Mavado’s lawyer is awaiting word from Jamaica’s top prosecutor, the Office of the Director of Public Prosecutions (ODPP) regarding possible outstanding warrant for the dancehall singjay.
Mavado’s high-profile, $30-million fraud case against Jennifer Messado remains in limbo, as his attorney has confirmed that they are not sure if he will be able to present evidence in the matter. This is due to issues surrounding whether or not the Gully Gad has outstanding warrants for his arrest in his native home Jamaica.
His attorney-at-law, Oswest Senior-Smith, who spoke with the Observer, confirmed that he and the entertainer are awaiting information from the Office of the Director of Public Prosecutions (ODPP) with regards to the alleged outstanding warrants.
“The ODPP is to complete enquiries to secure information as to whether there is an outstanding warrant and if so, what is it in relation to,” he added.
The issue came to light last week as the ODPP revealed that the office was set to submit an application seeking approval from the court for Mavado. He currently lives in the US but is needed to give evidence in the ongoing matter. That evidence was requested to be delivered via video link.
For the “So Special” deejay to do that, he can have no outstanding warrants in Jamaica, which it seems he does. That was made apparent just last month when the Jamaica Constabulary Force tweeted on June 6 that “the Constant Spring Police are asking dancehall artiste David Brooks o/c ‘Mavado,’ of Norbrook, St. Andrew to report to the station by midday on Wednesday, June 6. The Police believe he can assist with an ongoing investigation. Call 924-1421 if you know his whereabouts.”
The Jamaican authorities were seeking to question the veteran deejay, whose real name is David Brooks, in relation to rising violence in Cassava Piece, St Andrew. Not long after that statement was issued via social media, a significant uptick in violence in the area was recorded. The violence in question was supposedly caused by gang warfare in the area.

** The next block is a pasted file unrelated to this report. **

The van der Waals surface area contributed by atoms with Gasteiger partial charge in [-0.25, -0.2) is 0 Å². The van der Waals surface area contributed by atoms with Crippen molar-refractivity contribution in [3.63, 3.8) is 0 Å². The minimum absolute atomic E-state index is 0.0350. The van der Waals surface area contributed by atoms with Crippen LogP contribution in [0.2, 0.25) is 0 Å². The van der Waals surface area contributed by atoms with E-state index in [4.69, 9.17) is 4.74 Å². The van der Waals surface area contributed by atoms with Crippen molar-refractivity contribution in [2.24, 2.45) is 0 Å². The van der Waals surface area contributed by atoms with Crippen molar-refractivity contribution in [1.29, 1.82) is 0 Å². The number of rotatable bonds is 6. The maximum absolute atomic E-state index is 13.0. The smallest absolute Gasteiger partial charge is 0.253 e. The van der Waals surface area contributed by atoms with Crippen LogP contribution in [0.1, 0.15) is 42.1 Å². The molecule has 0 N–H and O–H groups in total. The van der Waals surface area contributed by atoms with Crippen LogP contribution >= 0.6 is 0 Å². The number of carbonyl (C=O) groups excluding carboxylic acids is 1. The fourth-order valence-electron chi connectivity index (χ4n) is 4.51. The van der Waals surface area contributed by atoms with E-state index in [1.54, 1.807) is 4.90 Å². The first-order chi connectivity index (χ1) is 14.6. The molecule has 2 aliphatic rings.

Even though the entertainer is originally from the area, there has been no established connection between him and the sudden rise of violence.
The defendant in the matter has been accused of defrauding Mavado through a supposed real estate deal. According to the facts on the matter, the deal was made sometime in April 2018, as Mavado expressed interest in securing a property at Grosvenor Terrace, Kingston 8.
Through his attorney at the time, Tamika Harris, he allegedly began to put things in place to acquire the property. That’s when Messado, who was an attorney at the time but has since been debarred, entered the picture. According to her, she had been given permission to oversee the sale because the owner was allegedly incarcerated overseas.
The “Neva Believe You” singer then reportedly paid Messado $30.7 million for the property and also signed a sale agreement, a document that he believed gave him possession of the property.
It was later discovered that the property was not for sale and that the owner was not incarcerated. That’s when the alleged fraud became very apparent as the owner in question stated that not only did he not know Messado but that he never gave her permission to sell his property. To date, Mavado has been reportedly given back just $7 million.
The ODPP is expected to return to court on September 29 to present its findings on the matter and to indicate if the case can move forward.